The amount a borrower earns can significantly affect which repayment plan is the most cost-effective choice. According to the Bureau of Labor Statistics, the median pay for high school teachers is $58,030. For dentists, the median pay is $159,770. With very different salaries, a teacher and dentist are liable to make different decisions when choosing a repayment plan.
Below we cover three repayment plans that offer loan forgiveness after 20 or 25 years. With low monthly payments, these plans could be good options for those seeking eventual Public Service Loan Forgiveness.
1. Revised Pay As You Earn (REPAYE)
Under REPAYE, your monthly payments would be 10 percent of your discretionary income, which is recalculated annually to reflect your salary and family size.
Monthly payment: $324 (first) to $498 (last)
Total interest owed: $15,970
Total payout: $53,142
Compared to the Standard Repayment Plan, your monthly payments will be around $80 to $90 lower. However, you will pay an additional $2,674 in interest over the life of your loan.
2. Income-Based Repayment (IBR)
On the Income-Based Repayment plan, your monthly student loan payments are capped at 10 or 15 percent of your discretionary income, depending on when the loans were disbursed. Your student loans will also have a 20- or 25-year repayment term.
Monthly payment: $324 (first) to $419 (last)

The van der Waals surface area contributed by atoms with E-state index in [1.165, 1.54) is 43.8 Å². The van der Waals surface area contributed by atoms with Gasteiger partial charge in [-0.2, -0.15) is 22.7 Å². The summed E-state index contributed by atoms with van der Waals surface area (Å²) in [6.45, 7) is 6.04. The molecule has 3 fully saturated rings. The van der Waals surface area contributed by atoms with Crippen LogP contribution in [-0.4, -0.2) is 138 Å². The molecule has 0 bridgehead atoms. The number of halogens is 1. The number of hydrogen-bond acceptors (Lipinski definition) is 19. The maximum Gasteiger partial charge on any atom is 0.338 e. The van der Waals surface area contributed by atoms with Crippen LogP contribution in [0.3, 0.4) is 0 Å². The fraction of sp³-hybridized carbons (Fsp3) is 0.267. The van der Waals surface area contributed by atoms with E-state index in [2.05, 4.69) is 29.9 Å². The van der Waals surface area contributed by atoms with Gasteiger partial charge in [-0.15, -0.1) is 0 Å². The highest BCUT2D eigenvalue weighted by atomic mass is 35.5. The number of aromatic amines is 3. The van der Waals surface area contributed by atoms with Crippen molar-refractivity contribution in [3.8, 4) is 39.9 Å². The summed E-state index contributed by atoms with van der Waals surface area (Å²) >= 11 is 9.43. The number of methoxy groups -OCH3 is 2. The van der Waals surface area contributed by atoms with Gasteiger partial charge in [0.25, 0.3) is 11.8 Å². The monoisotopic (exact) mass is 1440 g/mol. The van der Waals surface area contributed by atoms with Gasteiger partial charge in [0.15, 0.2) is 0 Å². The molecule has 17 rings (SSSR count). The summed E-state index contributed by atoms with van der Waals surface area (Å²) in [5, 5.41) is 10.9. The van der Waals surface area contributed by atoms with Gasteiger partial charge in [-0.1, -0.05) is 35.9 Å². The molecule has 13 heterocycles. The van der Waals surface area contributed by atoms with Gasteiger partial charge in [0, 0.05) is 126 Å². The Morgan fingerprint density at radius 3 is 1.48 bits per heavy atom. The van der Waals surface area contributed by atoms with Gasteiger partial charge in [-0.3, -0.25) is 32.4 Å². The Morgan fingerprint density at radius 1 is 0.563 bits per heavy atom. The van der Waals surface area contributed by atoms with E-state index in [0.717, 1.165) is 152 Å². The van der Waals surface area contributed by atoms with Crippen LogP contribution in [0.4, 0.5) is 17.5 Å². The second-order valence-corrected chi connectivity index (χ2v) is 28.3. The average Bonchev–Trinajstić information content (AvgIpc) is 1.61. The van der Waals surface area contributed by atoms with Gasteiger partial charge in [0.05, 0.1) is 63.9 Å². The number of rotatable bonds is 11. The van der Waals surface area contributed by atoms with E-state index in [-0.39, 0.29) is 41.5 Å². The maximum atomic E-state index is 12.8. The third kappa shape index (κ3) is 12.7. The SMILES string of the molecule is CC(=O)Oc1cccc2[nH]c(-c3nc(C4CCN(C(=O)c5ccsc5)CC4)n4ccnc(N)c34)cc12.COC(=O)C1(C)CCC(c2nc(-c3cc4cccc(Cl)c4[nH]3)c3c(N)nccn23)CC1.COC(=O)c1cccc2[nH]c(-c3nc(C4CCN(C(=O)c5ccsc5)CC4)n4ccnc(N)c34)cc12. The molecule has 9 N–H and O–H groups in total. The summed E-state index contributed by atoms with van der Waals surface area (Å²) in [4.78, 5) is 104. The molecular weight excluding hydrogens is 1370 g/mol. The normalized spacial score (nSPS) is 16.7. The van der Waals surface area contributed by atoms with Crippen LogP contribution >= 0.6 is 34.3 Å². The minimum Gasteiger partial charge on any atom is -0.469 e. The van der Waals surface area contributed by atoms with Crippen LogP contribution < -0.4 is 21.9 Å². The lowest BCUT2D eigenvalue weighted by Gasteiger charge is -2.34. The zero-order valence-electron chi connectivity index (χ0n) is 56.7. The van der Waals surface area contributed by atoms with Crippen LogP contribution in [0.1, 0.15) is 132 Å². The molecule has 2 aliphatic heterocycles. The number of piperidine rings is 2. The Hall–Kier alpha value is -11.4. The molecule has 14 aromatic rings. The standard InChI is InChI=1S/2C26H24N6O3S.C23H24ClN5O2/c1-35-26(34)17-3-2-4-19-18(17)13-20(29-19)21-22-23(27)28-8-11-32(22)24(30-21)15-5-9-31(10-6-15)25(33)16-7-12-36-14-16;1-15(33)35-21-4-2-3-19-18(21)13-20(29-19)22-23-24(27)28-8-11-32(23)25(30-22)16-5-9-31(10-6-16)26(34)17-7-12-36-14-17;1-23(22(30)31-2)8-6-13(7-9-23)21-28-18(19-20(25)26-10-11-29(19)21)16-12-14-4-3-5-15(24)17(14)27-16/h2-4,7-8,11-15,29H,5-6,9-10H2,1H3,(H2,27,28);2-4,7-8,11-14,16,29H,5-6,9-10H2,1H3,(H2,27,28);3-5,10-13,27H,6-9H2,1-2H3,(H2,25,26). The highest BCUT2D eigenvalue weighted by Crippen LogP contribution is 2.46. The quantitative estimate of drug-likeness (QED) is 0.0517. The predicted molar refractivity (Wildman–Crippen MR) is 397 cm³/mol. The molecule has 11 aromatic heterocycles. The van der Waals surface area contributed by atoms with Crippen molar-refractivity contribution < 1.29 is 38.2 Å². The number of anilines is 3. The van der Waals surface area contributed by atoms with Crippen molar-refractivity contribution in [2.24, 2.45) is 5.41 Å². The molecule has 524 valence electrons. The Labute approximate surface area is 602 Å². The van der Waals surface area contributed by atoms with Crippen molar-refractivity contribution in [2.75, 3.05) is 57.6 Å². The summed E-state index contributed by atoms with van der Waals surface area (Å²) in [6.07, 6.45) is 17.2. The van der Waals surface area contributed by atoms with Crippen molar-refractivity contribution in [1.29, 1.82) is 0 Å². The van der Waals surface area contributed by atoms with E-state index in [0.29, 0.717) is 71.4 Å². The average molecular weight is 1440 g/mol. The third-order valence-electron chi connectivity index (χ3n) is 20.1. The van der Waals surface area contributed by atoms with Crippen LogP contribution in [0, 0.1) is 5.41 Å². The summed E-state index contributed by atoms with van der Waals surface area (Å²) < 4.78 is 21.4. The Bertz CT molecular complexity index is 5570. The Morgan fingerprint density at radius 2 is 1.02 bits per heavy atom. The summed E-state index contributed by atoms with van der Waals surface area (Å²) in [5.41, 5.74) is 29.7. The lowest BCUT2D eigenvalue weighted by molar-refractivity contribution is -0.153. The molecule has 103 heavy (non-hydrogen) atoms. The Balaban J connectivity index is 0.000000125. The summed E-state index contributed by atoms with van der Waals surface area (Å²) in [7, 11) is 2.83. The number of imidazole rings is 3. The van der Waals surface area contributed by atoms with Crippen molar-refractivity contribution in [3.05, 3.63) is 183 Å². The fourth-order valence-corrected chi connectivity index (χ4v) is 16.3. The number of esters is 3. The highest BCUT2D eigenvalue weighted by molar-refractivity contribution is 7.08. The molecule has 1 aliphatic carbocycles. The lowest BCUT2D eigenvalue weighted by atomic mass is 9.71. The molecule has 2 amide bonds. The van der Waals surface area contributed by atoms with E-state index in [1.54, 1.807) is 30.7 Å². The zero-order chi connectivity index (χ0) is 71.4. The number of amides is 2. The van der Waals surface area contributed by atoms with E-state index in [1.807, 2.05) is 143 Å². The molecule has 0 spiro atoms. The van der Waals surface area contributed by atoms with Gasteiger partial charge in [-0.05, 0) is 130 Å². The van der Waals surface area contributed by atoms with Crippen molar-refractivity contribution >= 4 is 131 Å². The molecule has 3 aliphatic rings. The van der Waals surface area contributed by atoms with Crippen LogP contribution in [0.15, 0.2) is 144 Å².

Total interest owed: $16,156
Total payout: $53,328
With this plan, your monthly payment would be smaller than on the Standard Repayment Plan. However, a longer repayment period means you’ll pay $2,860 more in interest.
3. Income-Contingent Repayment (ICR)
The payment for ICR would be either: a) 20 percent of your discretionary income or b) the payment on a fixed, 12-year payment term — whichever is most cost-effective. In this example, the borrower has a $369 monthly payment.
Monthly payment: $369
Total interest owed: $15,926
Total payout: $53,098
While the borrower’s total payout is about the same as it would be under the previous two income-driven repayment plans, the sub-$400 monthly payment may make it more attractive.
Additional savings with a higher salary
But what if the borrower instead entered the ICR plan with the national average salary of $65,685, as reported by USA Today? They would start with a $369 monthly payment and end with a $397 payment.
As a result, they would pay $52,577 total, saving $521 more than the total payout of the lower salary-earner above. This goes to show you how salary drives the cost (or savings) of these income-driven plans.
As you can see, there’s very little variation in the total payouts for each of these three income-driven repayment plans. What sticks out like a sore thumb? The monthly payment. What’s even more glaring is the final monthly payment, when the borrower ostensibly is at their peak earning potential.
- REPAYE: $498
- IBR: $419
- ICR: $369
As you’re considering income-driven plans, consider your earnings potential to make sure you can stomach the most expensive of these options.
Find the right repayment plan for you
Whether you have public or private loans, the same is true: What you owe after receiving your diploma is less than what you’ll actually pay by your 10-year reunion.
See how large of an average student loan payment you can make now and during the loan term. That, plus some toying with calculators, is the key to choosing the right student loan repayment plan.
Want to see how your specific loans could be affected by different repayment plans? Use our suite of calculators to find out.